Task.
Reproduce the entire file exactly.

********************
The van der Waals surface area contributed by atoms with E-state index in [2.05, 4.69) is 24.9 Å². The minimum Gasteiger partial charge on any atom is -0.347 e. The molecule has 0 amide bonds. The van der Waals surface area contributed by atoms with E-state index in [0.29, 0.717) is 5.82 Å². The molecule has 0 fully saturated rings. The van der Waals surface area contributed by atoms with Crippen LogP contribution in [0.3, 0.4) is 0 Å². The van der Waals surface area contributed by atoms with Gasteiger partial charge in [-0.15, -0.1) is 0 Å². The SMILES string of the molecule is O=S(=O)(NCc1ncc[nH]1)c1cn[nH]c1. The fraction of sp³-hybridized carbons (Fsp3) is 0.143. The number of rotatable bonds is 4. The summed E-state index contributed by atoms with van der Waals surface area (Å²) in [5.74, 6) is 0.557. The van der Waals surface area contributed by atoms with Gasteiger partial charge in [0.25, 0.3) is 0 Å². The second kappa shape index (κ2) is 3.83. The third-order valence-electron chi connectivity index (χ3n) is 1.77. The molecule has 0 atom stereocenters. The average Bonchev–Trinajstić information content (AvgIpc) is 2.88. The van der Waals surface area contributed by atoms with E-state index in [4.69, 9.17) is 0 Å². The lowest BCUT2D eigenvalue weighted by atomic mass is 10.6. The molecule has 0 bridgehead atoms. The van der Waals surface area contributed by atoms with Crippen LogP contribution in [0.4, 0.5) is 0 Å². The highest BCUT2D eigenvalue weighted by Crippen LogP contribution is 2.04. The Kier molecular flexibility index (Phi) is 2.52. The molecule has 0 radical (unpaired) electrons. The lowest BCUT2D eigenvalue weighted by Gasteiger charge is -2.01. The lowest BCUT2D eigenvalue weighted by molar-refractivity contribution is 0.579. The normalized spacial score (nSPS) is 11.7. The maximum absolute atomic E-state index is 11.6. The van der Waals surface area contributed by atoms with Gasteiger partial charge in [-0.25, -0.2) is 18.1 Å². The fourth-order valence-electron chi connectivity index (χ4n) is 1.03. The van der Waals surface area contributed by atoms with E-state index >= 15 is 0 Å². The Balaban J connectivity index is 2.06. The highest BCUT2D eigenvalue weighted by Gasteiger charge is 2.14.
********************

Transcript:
The van der Waals surface area contributed by atoms with E-state index in [2.05, 4.69) is 24.9 Å². The minimum Gasteiger partial charge on any atom is -0.347 e. The molecule has 0 amide bonds. The van der Waals surface area contributed by atoms with E-state index in [0.29, 0.717) is 5.82 Å². The molecule has 0 fully saturated rings. The van der Waals surface area contributed by atoms with Crippen LogP contribution in [0.3, 0.4) is 0 Å². The van der Waals surface area contributed by atoms with Gasteiger partial charge in [-0.15, -0.1) is 0 Å². The SMILES string of the molecule is O=S(=O)(NCc1ncc[nH]1)c1cn[nH]c1. The fraction of sp³-hybridized carbons (Fsp3) is 0.143. The number of rotatable bonds is 4. The summed E-state index contributed by atoms with van der Waals surface area (Å²) in [5.74, 6) is 0.557. The van der Waals surface area contributed by atoms with Gasteiger partial charge in [0.25, 0.3) is 0 Å². The second kappa shape index (κ2) is 3.83. The third-order valence-electron chi connectivity index (χ3n) is 1.77. The molecule has 0 atom stereocenters. The average Bonchev–Trinajstić information content (AvgIpc) is 2.88. The van der Waals surface area contributed by atoms with E-state index in [4.69, 9.17) is 0 Å². The lowest BCUT2D eigenvalue weighted by atomic mass is 10.6. The molecule has 0 bridgehead atoms. The van der Waals surface area contributed by atoms with Crippen LogP contribution in [0.4, 0.5) is 0 Å². The highest BCUT2D eigenvalue weighted by Crippen LogP contribution is 2.04. The Kier molecular flexibility index (Phi) is 2.52. The molecule has 0 radical (unpaired) electrons. The lowest BCUT2D eigenvalue weighted by Gasteiger charge is -2.01. The lowest BCUT2D eigenvalue weighted by molar-refractivity contribution is 0.579. The normalized spacial score (nSPS) is 11.7. The maximum absolute atomic E-state index is 11.6. The van der Waals surface area contributed by atoms with Gasteiger partial charge in [-0.25, -0.2) is 18.1 Å². The fourth-order valence-electron chi connectivity index (χ4n) is 1.03. The van der Waals surface area contributed by atoms with E-state index >= 15 is 0 Å². The Balaban J connectivity index is 2.06. The highest BCUT2D eigenvalue weighted by Gasteiger charge is 2.14.